A rail line to Melbourne Airport appears set to finally go ahead after the airport agreed to compromise in its long-running dispute with the Victorian Government and drop its demand for the airport rail station to be underground.

But the project will still be delivered at least four years late.

In a statement released on Monday, Melbourne Airport said it will drop its demand for the airport station to be underground.

Instead, the airport has agreed to support and above-ground station.

Set to open in the early to mid-2030s, the Melbourne Airport Rail Link will connect Melbourne Airport to the Melbourne metropolitan train network and the regional Victorian train network for the first time.

Once operational, airport passengers will be able to travel from the Airport to the Melbourne CBD via rail in around 30 minutes.

Melbournians will enjoy direct access to the airport from more than 30 stations. Most other passengers will be able to access the airport with only one change.

Turn up and go services will run via the new Melbourne Metro Tunnel to an upgraded station at Sunshine.

From there, trains will travel along a new line from Sunshine to the airport with new stations at Keilor East and the airport.

The line is expected to be particularly critical as the airport prepares to more than double its patronage between now and 2040.

As things stand, the airport currently welcomes around 100,000 passengers each day.

By 2042, this number is set to more than double to an estimated 210,000 passengers.

This is occurring as the airport is expected to spend about $3 billion in building an additional north-south runway.

As things stand, there are currently no railway lines which connect with Melbourne Airport. This is despite the idea of a railway connection to the airport being first considered in 1958.

Instead, airline travellers wishing to access the Melbourne CBD or elsewhere are forced to rely on private transport, bus, taxi or Uber.

The latest move will pave the way for an end to a four-year dispute between the Victorian Government and the airport regarding the station to be built at the airport.

The airport had argued that the station should be constructed underground. It feared that the existence of an above-ground station and line will place constraints upon the possible future expansion of the airport.

The Victorian Government, however, argued that an underground station and line would be prohibitively expensive.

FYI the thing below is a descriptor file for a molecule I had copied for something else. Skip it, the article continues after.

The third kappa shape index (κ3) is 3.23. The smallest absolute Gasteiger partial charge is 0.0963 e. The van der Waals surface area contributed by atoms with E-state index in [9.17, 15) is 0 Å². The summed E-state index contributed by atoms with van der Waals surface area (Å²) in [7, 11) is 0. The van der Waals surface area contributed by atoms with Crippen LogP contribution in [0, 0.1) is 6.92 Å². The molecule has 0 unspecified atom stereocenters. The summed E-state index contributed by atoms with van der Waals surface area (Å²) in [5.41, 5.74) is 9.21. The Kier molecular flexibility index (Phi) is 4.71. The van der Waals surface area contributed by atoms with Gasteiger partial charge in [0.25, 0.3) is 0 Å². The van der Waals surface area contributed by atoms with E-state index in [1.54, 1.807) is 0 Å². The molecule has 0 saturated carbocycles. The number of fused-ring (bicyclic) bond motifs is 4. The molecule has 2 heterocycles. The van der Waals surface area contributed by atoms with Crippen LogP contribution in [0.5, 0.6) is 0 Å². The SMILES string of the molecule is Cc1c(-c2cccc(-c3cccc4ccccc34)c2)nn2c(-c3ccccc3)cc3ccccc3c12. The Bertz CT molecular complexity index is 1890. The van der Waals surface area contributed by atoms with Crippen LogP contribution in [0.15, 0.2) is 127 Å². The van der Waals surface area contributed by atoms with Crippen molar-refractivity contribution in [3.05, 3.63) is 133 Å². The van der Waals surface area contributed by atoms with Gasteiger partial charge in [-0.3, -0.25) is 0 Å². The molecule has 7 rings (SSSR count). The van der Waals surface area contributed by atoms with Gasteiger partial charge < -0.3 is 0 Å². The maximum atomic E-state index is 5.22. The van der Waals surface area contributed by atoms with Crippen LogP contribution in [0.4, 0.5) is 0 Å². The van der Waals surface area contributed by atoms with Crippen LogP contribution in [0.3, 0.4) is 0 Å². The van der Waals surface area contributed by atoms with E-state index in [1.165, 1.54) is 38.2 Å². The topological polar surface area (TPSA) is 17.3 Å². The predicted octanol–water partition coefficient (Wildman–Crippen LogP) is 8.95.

Last November Federal Treasurer Catherine King appointed Neil Scales as an independent mediator in an effort to resolve the impasse.

Last month, Scales reported that the project remained ‘viable and necessary’.

But he said that the station should be above ground unless a comprehensive business case was put forward for an underground station.

In a statement announcing its decision, Melbourne Airport chief executive officer Lorie Argus said that the airport recognised that the project needed to move ahead quickly in order to cater for airport passenger growth.

She said that the airport would welcome the recommencement of discussions with the government in respect of the rail line’s construction.

Angus said that the initial focus of discussions should revolve around design, sequencing of construction works and redress in respect of the land that will be required in order to make way for the above ground construction.

“Victorians have waited long enough for an airport rail line,” Argus said.

“We will work with the Victorian Government to deliver their preferred above-ground station at the airport so the rail line can become reality.

“With an estimated 45 million travellers a year predicted to be using our airport when the third runway opens, the rail link will support a massive increase in passenger numbers and billions of dollars in additional economic activity for Victoria.

“While Melbourne Airport has consistently advocated for an underground station, we are prepared to compromise on our position to ensure we have more transport options in place for the millions of new passengers that will visit Victoria and the airport precinct’s expanding workforce.”

Speaking to reporters on Monday, Victorian Premier Jacinta Allen welcomed the airport’s announcement but said that the project would now not be complete until at least 2033.

She said that details surrounding the latest cost estimate for above-ground rail are yet to be worked through.

Also yet to be worked through are arrangements about who will pay for costs over and above the $10 billion in funding which is set to be jointly funded by the Commonwealth and state governments.

The Age has reported that the project could now cost as much as $13 billion.